Opinion dynamics under bounded confidence

Basics of modeling opinion dynamics

Consider a group of interacting $n$ agents among whom some process of opinion formation takes place. They discuss and take opinions of others into account to a certain extent, thereby changing their opinions over time. We simplify the opinion of an agent $i$ to be some number $x_i \in [0,1]$ and the time to be discrete. Given an initial opinion profile $x(0) = (x_i(0))_{1 \le i \le n} \in S^n$ the opinion dynamics then is defined recursively by $x(t+1) = f(t, x(t))$. A simple assumption would be that $f$ is linear in the opinions $x_i(t)$ at the previous time step. Such a linear model can be modeled by different weights which an agent puts on opinions of the other agents.

Here we consider the special case where only those agents interact whose opinions differ not more than a certain confidence level $\epsilon$ (models with bounded confidence). That means, two agents do not even discuss if their opinions are split by a value greater than $\epsilon$. This may be due to a lack of understanding, a conflict of interest or social pressure. The confidence level may depend on the opinions of the two interacting agents and explicitly on the time.

Hegselmann-Krause model

Given the opinion profile $x(t)$ and an agent $i$, the new opinion of this agent is calculated by $$ x_i(t+1) = \frac{1}{|I(i,x(t))|} \sum_{j \in I(i,x(t))} x_j(t), $$ where $I(i,x(t)) = \{1 \le i \le n: |x_j - x_i| \le \epsilon \}$ is the set of interacting agents including the agent in question himself. We put equal weights on all $j \in I(i,x)$. Instead of symmetric confidence interval $[−\epsilon, \epsilon]$, we can also consider asymmetric confidence intervals $[−\epsilon_l, \epsilon_r]$.

For $\epsilon_l > \epsilon_r$ this means that each agent has more confidence to opinions which are more left than his own, if we consider the opinion space $[0,1]$ as a horizontal line starting at $0$ on the left and ending at $1$ on the right. In this asymmetric case we have $I(i,x(t)) = \{1 \le i \le n: -\epsilon_l \le x_j - x_i \le \epsilon_r \}$.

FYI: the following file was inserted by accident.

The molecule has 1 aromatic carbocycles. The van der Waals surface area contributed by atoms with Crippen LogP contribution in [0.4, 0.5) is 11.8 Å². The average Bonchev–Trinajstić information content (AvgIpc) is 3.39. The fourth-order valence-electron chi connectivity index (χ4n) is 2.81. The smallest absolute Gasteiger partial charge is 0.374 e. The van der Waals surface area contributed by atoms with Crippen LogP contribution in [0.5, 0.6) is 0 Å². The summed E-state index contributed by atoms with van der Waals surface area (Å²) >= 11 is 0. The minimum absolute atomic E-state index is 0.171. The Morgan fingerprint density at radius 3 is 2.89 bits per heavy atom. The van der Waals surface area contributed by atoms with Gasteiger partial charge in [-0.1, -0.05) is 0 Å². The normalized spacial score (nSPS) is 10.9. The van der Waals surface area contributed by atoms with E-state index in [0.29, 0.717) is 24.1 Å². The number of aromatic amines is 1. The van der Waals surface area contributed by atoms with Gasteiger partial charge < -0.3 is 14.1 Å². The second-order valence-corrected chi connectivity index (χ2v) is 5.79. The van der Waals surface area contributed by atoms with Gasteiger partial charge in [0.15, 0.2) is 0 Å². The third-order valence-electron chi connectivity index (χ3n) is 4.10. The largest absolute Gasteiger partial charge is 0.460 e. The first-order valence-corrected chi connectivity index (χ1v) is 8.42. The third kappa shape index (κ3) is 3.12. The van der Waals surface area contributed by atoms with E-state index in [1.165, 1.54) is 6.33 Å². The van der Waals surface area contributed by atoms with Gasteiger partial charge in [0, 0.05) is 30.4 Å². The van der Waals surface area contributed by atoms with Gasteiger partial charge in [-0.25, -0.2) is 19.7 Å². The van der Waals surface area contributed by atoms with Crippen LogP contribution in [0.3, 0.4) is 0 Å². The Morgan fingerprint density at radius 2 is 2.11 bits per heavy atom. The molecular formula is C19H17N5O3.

The original HK model can be extended by assuming that there is a true value $T$ in our opinion space $[0,1]$ which somehow attracts opinions: $$x_i(t+1) = \alpha_i T + (1 - \alpha_i) f_i(x(t)) \qquad 0 \le \alpha_i \le 1$$ Here $\alpha_i T$ is an objective component and $\alpha_i$ controls the strength of attraction to the true value. $\alpha_i$ could be interpreted as the combined effect of education, training, profession and interest. $(1 - \alpha_i) f_i(x(t))$ is the social component with $f_i(x(t)$ as defined in the original HK model. To keep things simple we assume $\alpha_i \in \{0, \alpha \}$ for all agents $i$. Agents can either be truth seekers or exclusively interact through the social component. If only a few agents are truth seekers, this is called cognitive division of labor.

Deffuant-Weisbuch model

This model uses a probabilistic approach: In each time step $t$, a pair of agents $(i,j)$ is chosen at random. The opinion of agent $i$ then changes to $$x_i(t+1) = \left\{\begin{array}{cl} \frac{1}{2} (x_i(t) + x_j(t)), & \mbox{if } -\epsilon_l \le x_j(t) - x_i(t) < \epsilon_r\\ x_i(t), & \mbox{otherwise} \end{array}\right. $$ The same applies for $i \leftrightarrow j$. This means for symmetric confidence: Agents $i$ and $j$ either agree if their opionions are within the confidence level, or they don't change their opinions at all.

How to use the applet

'Start' inititializes $n$ agents with uniformly and random distributed opinions in the interval $[0,1]$. The dynamics is then calculated according to which of the radio buttons 'HK' (Hegselmann-Krause) or 'DW' (Deffuant-Weisbuch) is selected. The simulation can be stopped or paused. The simulation speed can be controlled by a slider as well as the number of agents.

There are two different types of plots. The 'time chart' plot shows the trajectories of the opinions. The opinions are spread over the vertical axis and propagate to the right over the course of the time. Each trajectory has a unique color which indicates the initial opinion. By clicking 'Show distribution' you can track the distribution of opinions at the current time. Note that the opinions are sorted in a finite number of bins, therefore it is not really a distribution. By changing the value inside the text field called 'Left bound' ('Right bound'), you can adjust the left (right) confidence level.

For the HK model, you can include a truth seeking component by adjusting the true value $T$, the strength of attraction $\alpha$ to this value, and the percentage of truth seekers.